by | Jan 11, 2008 | Poetry | 0 comments

I remember the warmth of, and the rise
Of hardest stones, comfortable safety;
Sleeping at home, hidden from human eyes.

I remember the tapping of hammers
Through my grain, the boring of steel feathers;
Wedges cracking me from my parent stone.

I remember the steel shaping of me,
The upside-down placing – they spoiled thee –
They gave me open wounds and bored my feet.

The rains pouring in to my poorly stone;
The trickles of water drips through my grain
And washed and turned my stone to dust again.

I remember, one day, I awakened
And three springs chuckled and sang to me
And the land laughed and I was welcomed.

I remember the fine Pleasure Gardens
And the long lines of allotment ‘veg’ parts
And the men and the horses with their carts.

I remember the rattle of steel tyres
On the smoo-thed, gra-nite, cobb-led stones
And the creak of many wooden cart bones.

I remember the turn of the century;
The death of Queen Victoria
And men, in khaki, from the Boer War..

I remember the volunteers for war,
Nineteen fourteen – the khaki ‘serge’ again;
Later a bier for a dead Captain.

Peace. Politicians easy platitudes,
“Remember all of our ‘Glorious Dead’.”
No legs, no face, no arms, no bread, no head.

National Strike – men and boys all backlit,
Speak-easy of Jarrow and marching lads,
Out-of-time, out-of-home, no benefit.

Picasso, Guernica, bombers and blood,
Sirens whining hell of black-crossed aircraft
Practicing their warcraft – freedom and flood.

Soon the tramping of voluntary men
Clad in khaki and black ammunition boots,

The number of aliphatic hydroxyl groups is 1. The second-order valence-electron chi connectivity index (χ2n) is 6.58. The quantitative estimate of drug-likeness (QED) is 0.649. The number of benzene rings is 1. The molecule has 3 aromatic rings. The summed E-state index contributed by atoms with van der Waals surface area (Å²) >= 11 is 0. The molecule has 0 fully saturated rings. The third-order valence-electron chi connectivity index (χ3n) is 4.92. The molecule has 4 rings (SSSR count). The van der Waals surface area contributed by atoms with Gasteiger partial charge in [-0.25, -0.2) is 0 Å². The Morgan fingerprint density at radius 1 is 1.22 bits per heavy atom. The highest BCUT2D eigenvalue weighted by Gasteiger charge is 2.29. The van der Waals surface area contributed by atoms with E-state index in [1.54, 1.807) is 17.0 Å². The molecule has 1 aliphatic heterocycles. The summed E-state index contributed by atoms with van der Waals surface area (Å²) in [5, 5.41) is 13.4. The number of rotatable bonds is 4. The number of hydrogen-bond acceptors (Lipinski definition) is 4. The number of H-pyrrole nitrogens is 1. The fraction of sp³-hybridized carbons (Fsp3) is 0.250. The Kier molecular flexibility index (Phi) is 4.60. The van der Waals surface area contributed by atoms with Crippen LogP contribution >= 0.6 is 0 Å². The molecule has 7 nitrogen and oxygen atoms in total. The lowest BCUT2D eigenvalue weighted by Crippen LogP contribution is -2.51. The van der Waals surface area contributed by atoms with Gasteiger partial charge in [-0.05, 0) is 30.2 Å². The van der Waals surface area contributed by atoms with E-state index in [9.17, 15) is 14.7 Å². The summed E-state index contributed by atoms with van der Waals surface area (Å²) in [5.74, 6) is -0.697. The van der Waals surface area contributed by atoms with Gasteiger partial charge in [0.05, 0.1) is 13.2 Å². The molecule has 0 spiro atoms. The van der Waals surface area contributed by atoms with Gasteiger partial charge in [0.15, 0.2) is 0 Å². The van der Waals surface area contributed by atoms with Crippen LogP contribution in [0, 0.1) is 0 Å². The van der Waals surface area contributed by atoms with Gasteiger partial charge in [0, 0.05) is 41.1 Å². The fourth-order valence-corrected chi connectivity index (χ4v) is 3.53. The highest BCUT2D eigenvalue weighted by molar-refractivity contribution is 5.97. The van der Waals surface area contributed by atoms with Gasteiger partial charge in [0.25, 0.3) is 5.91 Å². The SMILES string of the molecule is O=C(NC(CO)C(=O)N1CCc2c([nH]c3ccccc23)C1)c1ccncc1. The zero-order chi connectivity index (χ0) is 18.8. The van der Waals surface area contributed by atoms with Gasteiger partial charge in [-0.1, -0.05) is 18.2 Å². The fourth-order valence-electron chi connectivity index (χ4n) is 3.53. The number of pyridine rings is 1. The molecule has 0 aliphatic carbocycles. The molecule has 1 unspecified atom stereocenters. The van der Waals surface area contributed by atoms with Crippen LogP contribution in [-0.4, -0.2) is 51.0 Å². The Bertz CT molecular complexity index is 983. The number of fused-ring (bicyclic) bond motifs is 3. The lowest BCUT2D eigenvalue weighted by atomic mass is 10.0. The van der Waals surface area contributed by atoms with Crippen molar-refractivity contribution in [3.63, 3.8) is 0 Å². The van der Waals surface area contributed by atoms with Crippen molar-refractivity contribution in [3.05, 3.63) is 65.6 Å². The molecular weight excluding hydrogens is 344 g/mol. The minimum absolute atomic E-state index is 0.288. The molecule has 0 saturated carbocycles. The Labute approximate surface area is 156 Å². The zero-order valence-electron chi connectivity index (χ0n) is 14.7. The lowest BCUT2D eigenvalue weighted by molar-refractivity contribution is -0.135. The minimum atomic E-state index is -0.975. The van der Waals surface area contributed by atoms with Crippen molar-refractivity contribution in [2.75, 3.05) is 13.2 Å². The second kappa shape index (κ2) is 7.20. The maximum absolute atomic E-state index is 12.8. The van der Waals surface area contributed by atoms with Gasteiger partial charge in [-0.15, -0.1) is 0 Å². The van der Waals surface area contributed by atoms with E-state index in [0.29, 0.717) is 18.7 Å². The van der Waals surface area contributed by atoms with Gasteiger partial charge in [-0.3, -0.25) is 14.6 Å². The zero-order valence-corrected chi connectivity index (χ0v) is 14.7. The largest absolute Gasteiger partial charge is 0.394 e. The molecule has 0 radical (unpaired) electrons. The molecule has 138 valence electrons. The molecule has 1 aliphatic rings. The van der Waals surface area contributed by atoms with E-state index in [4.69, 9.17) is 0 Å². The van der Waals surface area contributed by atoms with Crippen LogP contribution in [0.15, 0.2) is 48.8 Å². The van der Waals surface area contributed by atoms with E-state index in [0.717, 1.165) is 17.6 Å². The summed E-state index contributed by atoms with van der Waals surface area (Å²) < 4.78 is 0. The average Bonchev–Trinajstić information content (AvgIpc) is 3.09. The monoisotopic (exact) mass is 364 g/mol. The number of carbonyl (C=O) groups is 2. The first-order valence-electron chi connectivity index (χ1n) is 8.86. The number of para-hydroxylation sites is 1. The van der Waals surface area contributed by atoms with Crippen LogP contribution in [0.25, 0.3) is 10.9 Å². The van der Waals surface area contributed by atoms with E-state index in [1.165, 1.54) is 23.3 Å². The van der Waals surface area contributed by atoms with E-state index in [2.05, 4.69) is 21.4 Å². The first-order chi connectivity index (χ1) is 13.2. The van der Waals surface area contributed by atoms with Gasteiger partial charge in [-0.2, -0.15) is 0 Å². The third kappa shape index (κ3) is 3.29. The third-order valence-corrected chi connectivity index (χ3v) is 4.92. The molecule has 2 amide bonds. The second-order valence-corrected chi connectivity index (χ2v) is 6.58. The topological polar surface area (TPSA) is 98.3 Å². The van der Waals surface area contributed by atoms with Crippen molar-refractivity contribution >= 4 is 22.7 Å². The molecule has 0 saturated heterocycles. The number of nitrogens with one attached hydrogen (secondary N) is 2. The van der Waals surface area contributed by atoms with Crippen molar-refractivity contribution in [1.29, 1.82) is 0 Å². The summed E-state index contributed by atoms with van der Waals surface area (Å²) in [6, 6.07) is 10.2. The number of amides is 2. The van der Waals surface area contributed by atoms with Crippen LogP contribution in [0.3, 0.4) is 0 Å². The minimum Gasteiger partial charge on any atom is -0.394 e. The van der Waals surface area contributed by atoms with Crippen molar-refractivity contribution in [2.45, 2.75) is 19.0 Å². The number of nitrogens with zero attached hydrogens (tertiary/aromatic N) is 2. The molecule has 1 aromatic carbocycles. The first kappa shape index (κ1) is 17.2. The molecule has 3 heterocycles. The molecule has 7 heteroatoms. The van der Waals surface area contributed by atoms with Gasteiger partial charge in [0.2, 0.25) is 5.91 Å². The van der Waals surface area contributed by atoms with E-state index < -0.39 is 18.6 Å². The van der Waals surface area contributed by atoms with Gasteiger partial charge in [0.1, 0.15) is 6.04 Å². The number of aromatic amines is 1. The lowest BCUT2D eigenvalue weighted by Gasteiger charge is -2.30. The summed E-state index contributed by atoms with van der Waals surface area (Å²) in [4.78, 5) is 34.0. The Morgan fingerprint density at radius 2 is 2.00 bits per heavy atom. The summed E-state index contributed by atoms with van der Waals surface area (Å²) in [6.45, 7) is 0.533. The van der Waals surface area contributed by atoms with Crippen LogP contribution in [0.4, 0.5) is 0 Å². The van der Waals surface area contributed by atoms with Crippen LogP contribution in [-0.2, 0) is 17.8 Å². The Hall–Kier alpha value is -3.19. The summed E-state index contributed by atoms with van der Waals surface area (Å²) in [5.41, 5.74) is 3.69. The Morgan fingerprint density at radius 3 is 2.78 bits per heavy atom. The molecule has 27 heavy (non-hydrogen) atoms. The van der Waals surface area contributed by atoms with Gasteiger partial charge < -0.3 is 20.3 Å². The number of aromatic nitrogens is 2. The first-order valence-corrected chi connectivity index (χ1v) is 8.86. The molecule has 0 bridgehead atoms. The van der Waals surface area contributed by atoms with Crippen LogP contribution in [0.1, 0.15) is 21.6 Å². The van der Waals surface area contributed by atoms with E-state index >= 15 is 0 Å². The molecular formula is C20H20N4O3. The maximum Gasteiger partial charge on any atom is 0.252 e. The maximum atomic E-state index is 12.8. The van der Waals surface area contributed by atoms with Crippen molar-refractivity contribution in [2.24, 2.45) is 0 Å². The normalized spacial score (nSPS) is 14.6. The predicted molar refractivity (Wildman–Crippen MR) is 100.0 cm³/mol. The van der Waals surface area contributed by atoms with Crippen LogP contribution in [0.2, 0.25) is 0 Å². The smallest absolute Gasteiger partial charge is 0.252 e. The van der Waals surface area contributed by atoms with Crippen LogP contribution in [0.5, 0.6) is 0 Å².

Crunching on the cobbles, striking sparks then.

Bloody wagons and white-faced clowns
Without makeup, no fake laughs only frowns,
Out of Dunkirk they came, wounded, living.

A bomber came and hit a factory;
The funeral courtege meandered passed –
Civvies and an old ‘Ell Dee Vee’.

Whispers and bits of talk, the cities bombed
And a new verb, ‘to Coventrate’ – poor sods –
Flattened and fire-stormed and many dead bods.

Mulberry and Pluto went to sea, in
Blanched, concrete caissons and towed blockships,
All off to Normandy – June six, to win.

Hiroshima, Nagasaki deny
Them their data as tens of thousands die –
The testbeds for future nuclear warfare.

The war cools and no one talks war or fall,
Technological advances threaten all
With mutually assured destruction.

It is a MAD, mad world; the god’s jester
Shapes tables for talks – round, rectangular –
Too square for many and not enough SALT.

I remember moving, torn from my land,
One hundred and forty feet to the park –
Stand with kids and teens and the odd skylark.

Potterdyke, I hear, will move me again
One hundred and eighty feet ‘Round the Bend’
And stand me on my land; another trend.

What of now and the many ‘whens’ that went?
I wear this weatherworn, shabby tent
And serve man’s need to connect, with the earth.


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